Britain's information commissioner plans to apply for a warrant to access the servers of Cambridge Analytica, which allegedly used data mined from Facebook to help Donald Trump win the 2016 presidential election.
Commissioner Elizabeth Denham said in a statement Monday that she would request the warrant because Cambridge Analytica had been uncooperative with her investigation into whether the company illegally acquired and used Facebook data.
"This is a complex and far-reaching investigation for my office and any criminal or civil enforcement actions arising from it will be pursued vigorously," she said.
Denham launched her investigation after weekend reports that Cambridge Analytica improperly used information from more than 50 million Facebook accounts. Facebook has suspended the company from the social network while it investigates the claims.
Facebook said Monday that it has put its own audit of the claims on hold at the request of the U.K. information commissioner.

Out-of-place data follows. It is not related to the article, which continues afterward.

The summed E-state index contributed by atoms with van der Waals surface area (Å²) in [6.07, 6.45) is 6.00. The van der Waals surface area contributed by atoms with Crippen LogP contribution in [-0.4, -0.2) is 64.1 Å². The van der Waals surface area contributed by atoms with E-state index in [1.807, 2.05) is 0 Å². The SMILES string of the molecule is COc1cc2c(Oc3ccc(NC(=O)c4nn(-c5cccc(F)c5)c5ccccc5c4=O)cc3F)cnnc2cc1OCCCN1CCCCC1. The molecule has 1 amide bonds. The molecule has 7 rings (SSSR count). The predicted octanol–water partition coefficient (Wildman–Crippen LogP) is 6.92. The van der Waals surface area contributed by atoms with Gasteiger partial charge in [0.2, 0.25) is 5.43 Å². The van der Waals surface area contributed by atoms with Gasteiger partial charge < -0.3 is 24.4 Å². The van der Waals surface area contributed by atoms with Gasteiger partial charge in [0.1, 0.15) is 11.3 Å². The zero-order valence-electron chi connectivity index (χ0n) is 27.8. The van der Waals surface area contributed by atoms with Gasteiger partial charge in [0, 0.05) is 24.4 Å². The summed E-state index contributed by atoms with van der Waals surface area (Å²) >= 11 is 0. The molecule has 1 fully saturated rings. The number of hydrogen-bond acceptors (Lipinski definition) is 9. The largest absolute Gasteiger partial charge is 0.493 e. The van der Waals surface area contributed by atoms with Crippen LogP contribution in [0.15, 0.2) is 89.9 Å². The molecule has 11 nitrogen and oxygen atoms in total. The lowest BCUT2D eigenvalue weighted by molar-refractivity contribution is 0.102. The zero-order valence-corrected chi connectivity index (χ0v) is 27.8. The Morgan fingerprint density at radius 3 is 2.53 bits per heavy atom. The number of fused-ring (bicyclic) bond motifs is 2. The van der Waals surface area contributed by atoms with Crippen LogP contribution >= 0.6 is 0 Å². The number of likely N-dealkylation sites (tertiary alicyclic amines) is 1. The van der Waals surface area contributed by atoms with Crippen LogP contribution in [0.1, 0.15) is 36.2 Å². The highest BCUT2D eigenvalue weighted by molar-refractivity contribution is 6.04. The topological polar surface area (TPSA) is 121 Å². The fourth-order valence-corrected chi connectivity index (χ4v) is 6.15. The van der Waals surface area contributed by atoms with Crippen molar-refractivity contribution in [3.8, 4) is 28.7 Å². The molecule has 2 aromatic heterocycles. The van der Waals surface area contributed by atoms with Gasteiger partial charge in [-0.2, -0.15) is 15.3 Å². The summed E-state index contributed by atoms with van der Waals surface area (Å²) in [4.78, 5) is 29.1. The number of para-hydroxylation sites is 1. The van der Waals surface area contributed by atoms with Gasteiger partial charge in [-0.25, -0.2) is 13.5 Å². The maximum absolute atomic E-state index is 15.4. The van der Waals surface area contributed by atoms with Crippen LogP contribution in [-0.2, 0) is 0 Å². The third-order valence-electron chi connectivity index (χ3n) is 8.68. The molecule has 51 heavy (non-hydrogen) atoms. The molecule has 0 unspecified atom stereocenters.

The New York Times and the U.K.'s Guardian newspaper reported that the U.K.-based company obtained Facebook account data without the users' knowledge and retained it after claiming it had been deleted. Chris Wylie, who once worked for Cambridge Analytica, was quoted as saying the company used the data to build psychological profiles so voters could be targeted with ads and stories.
Cambridge Analytica says the information was acquired from a contractor who was contractually obligated to comply with data-protection laws. None of the data was used in the Trump campaign, the company said.
"I'm not accepting their response so therefore I'll be applying to the court for a warrant," Denham told Britain's Channel 4. "We need to get in there, we need to look at the databases, we need to look at the servers and understand how data was processed or deleted by Cambridge Analytica."
The scandal has also triggered calls for further investigation from the European Union, as well as federal and state officials in the United States.
The head of the EU parliament said Monday that the bloc will investigate Facebook's role in the case.
"Allegations of misuse of Facebook user data is an unacceptable violation of our citizens' privacy rights," Antonio Tajani tweeted. "The European Parliament will investigate fully, calling digital platforms to account."
U.S. Sen. Ron Wyden of Oregon and Connecticut Attorney General George Jepsen, both Democrats, have sought written responses from Facebook. Massachusetts Attorney General Maura Healey, also a Democrat, promised an investigation.
U.K. lawmakers have already called on Facebook CEO Mark Zuckerberg to testify before a parliamentary committee.
Associated Press Writers Nick Jesdanun and Barbara Ortutay in New York contributed to this story